• Are you allergic to any antibiotics?
  • Have you had any side effects from antibiotics in the past?

Antibiotics are medicines that can kill bacteria. Doctors often use antibiotics to treat urinary tract infections (UTIs). The main symptoms of UTIs are:

  • A burning feeling when you urinate.
  • A strong urge to urinate often.

However, many older people get UTI treatment even though they do not have these symptoms. This can do more harm than good. Here’s why:

Antibiotics usually don’t help when there are no UTI symptoms.

Older people often have some bacteria in their urine. This does not mean they have a UTI. But doctors may find the bacteria in a routine test and give antibiotics anyway.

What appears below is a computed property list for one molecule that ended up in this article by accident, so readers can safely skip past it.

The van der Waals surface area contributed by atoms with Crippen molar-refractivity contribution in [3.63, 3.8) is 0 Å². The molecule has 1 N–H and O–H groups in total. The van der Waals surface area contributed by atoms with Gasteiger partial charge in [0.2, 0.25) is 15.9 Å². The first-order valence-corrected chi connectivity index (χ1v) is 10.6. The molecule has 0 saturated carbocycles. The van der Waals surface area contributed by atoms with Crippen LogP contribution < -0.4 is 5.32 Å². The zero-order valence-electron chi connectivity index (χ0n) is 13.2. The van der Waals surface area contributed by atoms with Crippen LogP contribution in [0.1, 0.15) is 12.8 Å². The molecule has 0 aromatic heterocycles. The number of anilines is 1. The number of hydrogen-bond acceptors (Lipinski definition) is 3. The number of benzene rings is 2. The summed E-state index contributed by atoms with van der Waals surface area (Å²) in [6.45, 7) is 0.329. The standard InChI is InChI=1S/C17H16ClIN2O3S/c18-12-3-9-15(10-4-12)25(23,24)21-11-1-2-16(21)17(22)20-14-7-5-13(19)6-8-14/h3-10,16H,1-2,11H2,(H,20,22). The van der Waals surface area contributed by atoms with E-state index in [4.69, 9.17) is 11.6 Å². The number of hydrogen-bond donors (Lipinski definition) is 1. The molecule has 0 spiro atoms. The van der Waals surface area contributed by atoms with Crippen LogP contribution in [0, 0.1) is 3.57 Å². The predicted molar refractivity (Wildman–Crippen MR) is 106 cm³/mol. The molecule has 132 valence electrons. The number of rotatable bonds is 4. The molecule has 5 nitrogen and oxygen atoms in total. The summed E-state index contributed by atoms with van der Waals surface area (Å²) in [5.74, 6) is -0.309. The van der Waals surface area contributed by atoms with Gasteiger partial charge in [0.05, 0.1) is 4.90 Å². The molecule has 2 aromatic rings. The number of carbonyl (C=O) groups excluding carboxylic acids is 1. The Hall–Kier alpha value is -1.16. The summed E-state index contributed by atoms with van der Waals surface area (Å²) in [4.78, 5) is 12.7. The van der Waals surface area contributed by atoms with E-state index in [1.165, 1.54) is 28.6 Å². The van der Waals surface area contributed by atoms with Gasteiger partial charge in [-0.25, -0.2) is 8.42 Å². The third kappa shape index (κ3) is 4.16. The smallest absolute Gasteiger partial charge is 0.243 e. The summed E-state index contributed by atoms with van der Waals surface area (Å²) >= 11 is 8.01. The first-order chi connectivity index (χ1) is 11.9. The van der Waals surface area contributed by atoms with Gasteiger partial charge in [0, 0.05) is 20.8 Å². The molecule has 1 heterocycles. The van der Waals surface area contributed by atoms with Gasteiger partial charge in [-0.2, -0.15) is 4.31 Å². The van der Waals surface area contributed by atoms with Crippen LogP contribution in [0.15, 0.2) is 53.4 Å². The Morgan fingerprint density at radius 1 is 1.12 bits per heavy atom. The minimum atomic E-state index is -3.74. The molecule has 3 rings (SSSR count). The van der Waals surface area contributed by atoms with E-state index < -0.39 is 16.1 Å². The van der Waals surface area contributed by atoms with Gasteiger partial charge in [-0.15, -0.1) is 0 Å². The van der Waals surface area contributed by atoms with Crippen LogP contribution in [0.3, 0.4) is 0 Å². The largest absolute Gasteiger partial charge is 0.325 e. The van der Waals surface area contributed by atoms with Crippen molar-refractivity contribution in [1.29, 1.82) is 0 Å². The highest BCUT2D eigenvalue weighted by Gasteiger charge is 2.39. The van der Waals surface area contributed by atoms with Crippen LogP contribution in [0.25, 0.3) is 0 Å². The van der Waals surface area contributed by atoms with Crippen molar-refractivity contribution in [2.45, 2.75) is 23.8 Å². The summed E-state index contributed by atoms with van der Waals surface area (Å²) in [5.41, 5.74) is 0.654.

The antibiotic does not help these patients.

  • It does not prevent UTIs.
  • It does not help bladder control.
  • It does not help memory problems or balance.

Most older people should not be tested or treated for a UTI unless they have UTI symptoms. And if you do have a UTI and get treated, you usually don’t need another test to find out if you are cured. You should only get tested or treated if UTI symptoms come back.

Antibiotics have side effects.

Antibiotics can have side effects, such as fever, rash, diarrhea, nausea, vomiting, headache, tendon ruptures, and nerve damage.

Antibiotics can cause future problems.

Antibiotics can kill “friendly” germs in the body. This can lead to vaginal yeast infections. It can also lead to other infections, and severe diarrhea, hospitalization, and even death.